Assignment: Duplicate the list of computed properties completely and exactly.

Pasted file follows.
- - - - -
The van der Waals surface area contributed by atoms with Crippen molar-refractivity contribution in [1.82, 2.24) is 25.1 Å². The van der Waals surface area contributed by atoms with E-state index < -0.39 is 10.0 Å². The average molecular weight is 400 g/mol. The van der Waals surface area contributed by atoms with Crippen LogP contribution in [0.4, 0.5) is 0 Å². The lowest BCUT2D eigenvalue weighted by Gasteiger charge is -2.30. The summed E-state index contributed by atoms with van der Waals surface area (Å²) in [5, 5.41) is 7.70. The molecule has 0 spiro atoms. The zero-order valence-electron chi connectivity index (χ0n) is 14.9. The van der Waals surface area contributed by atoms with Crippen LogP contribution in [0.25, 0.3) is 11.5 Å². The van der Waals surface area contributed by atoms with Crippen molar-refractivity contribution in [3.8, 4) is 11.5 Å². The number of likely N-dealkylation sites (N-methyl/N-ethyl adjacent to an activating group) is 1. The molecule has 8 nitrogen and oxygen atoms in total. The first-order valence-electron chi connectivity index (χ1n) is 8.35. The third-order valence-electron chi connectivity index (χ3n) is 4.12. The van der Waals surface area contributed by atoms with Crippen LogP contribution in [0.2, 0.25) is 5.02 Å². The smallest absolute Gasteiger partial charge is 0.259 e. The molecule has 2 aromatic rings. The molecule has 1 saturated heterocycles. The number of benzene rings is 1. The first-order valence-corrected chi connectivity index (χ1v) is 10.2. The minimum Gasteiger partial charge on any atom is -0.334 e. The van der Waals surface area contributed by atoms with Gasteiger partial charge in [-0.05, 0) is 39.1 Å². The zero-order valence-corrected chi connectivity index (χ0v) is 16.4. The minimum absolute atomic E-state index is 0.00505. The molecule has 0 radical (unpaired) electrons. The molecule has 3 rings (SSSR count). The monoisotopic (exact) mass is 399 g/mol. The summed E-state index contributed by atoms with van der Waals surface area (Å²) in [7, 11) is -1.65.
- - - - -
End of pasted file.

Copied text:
The van der Waals surface area contributed by atoms with Crippen molar-refractivity contribution in [1.82, 2.24) is 25.1 Å². The van der Waals surface area contributed by atoms with E-state index < -0.39 is 10.0 Å². The average molecular weight is 400 g/mol. The van der Waals surface area contributed by atoms with Crippen LogP contribution in [0.4, 0.5) is 0 Å². The lowest BCUT2D eigenvalue weighted by Gasteiger charge is -2.30. The summed E-state index contributed by atoms with van der Waals surface area (Å²) in [5, 5.41) is 7.70. The molecule has 0 spiro atoms. The zero-order valence-electron chi connectivity index (χ0n) is 14.9. The van der Waals surface area contributed by atoms with Crippen LogP contribution in [0.25, 0.3) is 11.5 Å². The van der Waals surface area contributed by atoms with Crippen molar-refractivity contribution in [3.8, 4) is 11.5 Å². The number of likely N-dealkylation sites (N-methyl/N-ethyl adjacent to an activating group) is 1. The molecule has 8 nitrogen and oxygen atoms in total. The first-order valence-electron chi connectivity index (χ1n) is 8.35. The third-order valence-electron chi connectivity index (χ3n) is 4.12. The van der Waals surface area contributed by atoms with Crippen LogP contribution in [0.2, 0.25) is 5.02 Å². The smallest absolute Gasteiger partial charge is 0.259 e. The molecule has 2 aromatic rings. The molecule has 1 saturated heterocycles. The number of benzene rings is 1. The first-order valence-corrected chi connectivity index (χ1v) is 10.2. The minimum Gasteiger partial charge on any atom is -0.334 e. The van der Waals surface area contributed by atoms with Gasteiger partial charge in [-0.05, 0) is 39.1 Å². The zero-order valence-corrected chi connectivity index (χ0v) is 16.4. The minimum absolute atomic E-state index is 0.00505. The molecule has 0 radical (unpaired) electrons. The molecule has 3 rings (SSSR count). The monoisotopic (exact) mass is 399 g/mol. The summed E-state index contributed by atoms with van der Waals surface area (Å²) in [7, 11) is -1.65.